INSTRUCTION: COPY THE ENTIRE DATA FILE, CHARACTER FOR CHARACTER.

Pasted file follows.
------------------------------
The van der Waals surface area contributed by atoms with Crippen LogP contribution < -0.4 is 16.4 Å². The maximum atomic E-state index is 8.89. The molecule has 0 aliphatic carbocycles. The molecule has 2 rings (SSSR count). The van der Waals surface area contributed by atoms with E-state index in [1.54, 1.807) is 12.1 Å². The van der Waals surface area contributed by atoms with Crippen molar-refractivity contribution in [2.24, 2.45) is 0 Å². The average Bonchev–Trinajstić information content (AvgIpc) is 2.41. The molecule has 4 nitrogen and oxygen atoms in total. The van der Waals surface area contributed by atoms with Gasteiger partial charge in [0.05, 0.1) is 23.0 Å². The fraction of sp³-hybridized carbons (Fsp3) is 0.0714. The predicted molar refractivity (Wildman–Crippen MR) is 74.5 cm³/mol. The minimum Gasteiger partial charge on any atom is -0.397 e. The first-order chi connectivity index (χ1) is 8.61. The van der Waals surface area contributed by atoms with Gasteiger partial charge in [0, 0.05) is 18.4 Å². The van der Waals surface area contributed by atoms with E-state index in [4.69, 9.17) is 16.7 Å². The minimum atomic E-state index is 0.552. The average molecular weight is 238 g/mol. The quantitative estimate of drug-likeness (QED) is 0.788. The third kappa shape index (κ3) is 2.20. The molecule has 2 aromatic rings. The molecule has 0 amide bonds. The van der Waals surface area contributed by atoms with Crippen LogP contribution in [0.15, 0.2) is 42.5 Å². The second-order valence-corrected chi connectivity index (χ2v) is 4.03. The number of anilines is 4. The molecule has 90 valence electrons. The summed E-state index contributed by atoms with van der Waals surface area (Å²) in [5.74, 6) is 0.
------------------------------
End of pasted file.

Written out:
The van der Waals surface area contributed by atoms with Crippen LogP contribution < -0.4 is 16.4 Å². The maximum atomic E-state index is 8.89. The molecule has 0 aliphatic carbocycles. The molecule has 2 rings (SSSR count). The van der Waals surface area contributed by atoms with E-state index in [1.54, 1.807) is 12.1 Å². The van der Waals surface area contributed by atoms with Crippen molar-refractivity contribution in [2.24, 2.45) is 0 Å². The average Bonchev–Trinajstić information content (AvgIpc) is 2.41. The molecule has 4 nitrogen and oxygen atoms in total. The van der Waals surface area contributed by atoms with Gasteiger partial charge in [0.05, 0.1) is 23.0 Å². The fraction of sp³-hybridized carbons (Fsp3) is 0.0714. The predicted molar refractivity (Wildman–Crippen MR) is 74.5 cm³/mol. The minimum Gasteiger partial charge on any atom is -0.397 e. The first-order chi connectivity index (χ1) is 8.61. The van der Waals surface area contributed by atoms with Gasteiger partial charge in [0, 0.05) is 18.4 Å². The van der Waals surface area contributed by atoms with E-state index in [4.69, 9.17) is 16.7 Å². The minimum atomic E-state index is 0.552. The average molecular weight is 238 g/mol. The quantitative estimate of drug-likeness (QED) is 0.788. The third kappa shape index (κ3) is 2.20. The molecule has 2 aromatic rings. The molecule has 0 amide bonds. The van der Waals surface area contributed by atoms with Crippen LogP contribution in [0.15, 0.2) is 42.5 Å². The second-order valence-corrected chi connectivity index (χ2v) is 4.03. The number of anilines is 4. The molecule has 90 valence electrons. The summed E-state index contributed by atoms with van der Waals surface area (Å²) in [5.74, 6) is 0.